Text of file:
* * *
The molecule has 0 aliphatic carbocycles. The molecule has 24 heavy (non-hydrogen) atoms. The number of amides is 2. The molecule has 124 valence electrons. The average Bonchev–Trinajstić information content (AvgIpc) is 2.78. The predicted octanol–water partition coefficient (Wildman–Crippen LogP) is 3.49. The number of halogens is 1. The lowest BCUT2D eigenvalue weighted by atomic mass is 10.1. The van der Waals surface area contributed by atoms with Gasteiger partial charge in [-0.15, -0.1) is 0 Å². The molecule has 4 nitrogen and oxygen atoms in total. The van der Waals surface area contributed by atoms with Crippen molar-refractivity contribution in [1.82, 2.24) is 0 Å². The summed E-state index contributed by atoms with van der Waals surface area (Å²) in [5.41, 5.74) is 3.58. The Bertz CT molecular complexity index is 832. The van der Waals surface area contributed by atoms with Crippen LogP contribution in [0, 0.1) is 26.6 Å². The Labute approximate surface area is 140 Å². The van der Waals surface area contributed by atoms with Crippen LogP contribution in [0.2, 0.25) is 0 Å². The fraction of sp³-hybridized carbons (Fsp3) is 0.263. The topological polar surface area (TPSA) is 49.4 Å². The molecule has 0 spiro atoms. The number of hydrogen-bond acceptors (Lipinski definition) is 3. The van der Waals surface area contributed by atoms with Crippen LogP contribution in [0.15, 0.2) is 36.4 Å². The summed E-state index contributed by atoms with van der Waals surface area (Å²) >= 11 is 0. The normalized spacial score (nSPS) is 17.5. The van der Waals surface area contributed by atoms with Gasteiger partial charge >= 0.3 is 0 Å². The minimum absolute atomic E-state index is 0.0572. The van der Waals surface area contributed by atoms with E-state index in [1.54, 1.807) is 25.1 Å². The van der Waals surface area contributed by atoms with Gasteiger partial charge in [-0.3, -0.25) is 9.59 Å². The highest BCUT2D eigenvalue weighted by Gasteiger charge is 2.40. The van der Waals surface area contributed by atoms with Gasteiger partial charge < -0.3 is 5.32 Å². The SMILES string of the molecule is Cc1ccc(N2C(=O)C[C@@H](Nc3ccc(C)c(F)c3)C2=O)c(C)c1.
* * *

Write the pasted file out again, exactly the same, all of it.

The molecule has 0 aliphatic carbocycles. The molecule has 24 heavy (non-hydrogen) atoms. The number of amides is 2. The molecule has 124 valence electrons. The average Bonchev–Trinajstić information content (AvgIpc) is 2.78. The predicted octanol–water partition coefficient (Wildman–Crippen LogP) is 3.49. The number of halogens is 1. The lowest BCUT2D eigenvalue weighted by atomic mass is 10.1. The van der Waals surface area contributed by atoms with Gasteiger partial charge in [-0.15, -0.1) is 0 Å². The molecule has 4 nitrogen and oxygen atoms in total. The van der Waals surface area contributed by atoms with Crippen molar-refractivity contribution in [1.82, 2.24) is 0 Å². The summed E-state index contributed by atoms with van der Waals surface area (Å²) in [5.41, 5.74) is 3.58. The Bertz CT molecular complexity index is 832. The van der Waals surface area contributed by atoms with Crippen LogP contribution in [0, 0.1) is 26.6 Å². The Labute approximate surface area is 140 Å². The van der Waals surface area contributed by atoms with Crippen LogP contribution in [0.2, 0.25) is 0 Å². The fraction of sp³-hybridized carbons (Fsp3) is 0.263. The topological polar surface area (TPSA) is 49.4 Å². The molecule has 0 spiro atoms. The number of hydrogen-bond acceptors (Lipinski definition) is 3. The van der Waals surface area contributed by atoms with Crippen LogP contribution in [0.15, 0.2) is 36.4 Å². The summed E-state index contributed by atoms with van der Waals surface area (Å²) >= 11 is 0. The normalized spacial score (nSPS) is 17.5. The van der Waals surface area contributed by atoms with Gasteiger partial charge >= 0.3 is 0 Å². The minimum absolute atomic E-state index is 0.0572. The van der Waals surface area contributed by atoms with E-state index in [1.54, 1.807) is 25.1 Å². The van der Waals surface area contributed by atoms with Gasteiger partial charge in [-0.3, -0.25) is 9.59 Å². The highest BCUT2D eigenvalue weighted by Gasteiger charge is 2.40. The van der Waals surface area contributed by atoms with Gasteiger partial charge < -0.3 is 5.32 Å². The SMILES string of the molecule is Cc1ccc(N2C(=O)C[C@@H](Nc3ccc(C)c(F)c3)C2=O)c(C)c1.